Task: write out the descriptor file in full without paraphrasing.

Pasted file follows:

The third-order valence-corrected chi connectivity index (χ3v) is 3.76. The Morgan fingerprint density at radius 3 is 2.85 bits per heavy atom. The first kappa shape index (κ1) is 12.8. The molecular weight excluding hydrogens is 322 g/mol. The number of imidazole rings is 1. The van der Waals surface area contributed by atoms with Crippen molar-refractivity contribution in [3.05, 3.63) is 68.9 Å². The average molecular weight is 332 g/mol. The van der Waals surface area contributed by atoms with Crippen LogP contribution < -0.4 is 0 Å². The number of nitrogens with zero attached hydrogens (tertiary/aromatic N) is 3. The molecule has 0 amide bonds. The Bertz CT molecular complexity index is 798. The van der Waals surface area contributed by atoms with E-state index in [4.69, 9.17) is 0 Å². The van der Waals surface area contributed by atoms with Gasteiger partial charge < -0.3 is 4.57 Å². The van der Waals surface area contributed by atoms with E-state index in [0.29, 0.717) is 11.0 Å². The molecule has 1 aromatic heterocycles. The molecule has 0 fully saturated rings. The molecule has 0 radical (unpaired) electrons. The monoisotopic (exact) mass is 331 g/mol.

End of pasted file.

The third-order valence-corrected chi connectivity index (χ3v) is 3.76. The Morgan fingerprint density at radius 3 is 2.85 bits per heavy atom. The first kappa shape index (κ1) is 12.8. The molecular weight excluding hydrogens is 322 g/mol. The number of imidazole rings is 1. The van der Waals surface area contributed by atoms with Crippen molar-refractivity contribution in [3.05, 3.63) is 68.9 Å². The average molecular weight is 332 g/mol. The van der Waals surface area contributed by atoms with Crippen LogP contribution < -0.4 is 0 Å². The number of nitrogens with zero attached hydrogens (tertiary/aromatic N) is 3. The molecule has 0 amide bonds. The Bertz CT molecular complexity index is 798. The van der Waals surface area contributed by atoms with E-state index in [4.69, 9.17) is 0 Å². The van der Waals surface area contributed by atoms with Gasteiger partial charge < -0.3 is 4.57 Å². The van der Waals surface area contributed by atoms with E-state index in [0.29, 0.717) is 11.0 Å². The molecule has 1 aromatic heterocycles. The molecule has 0 fully saturated rings. The molecule has 0 radical (unpaired) electrons. The monoisotopic (exact) mass is 331 g/mol.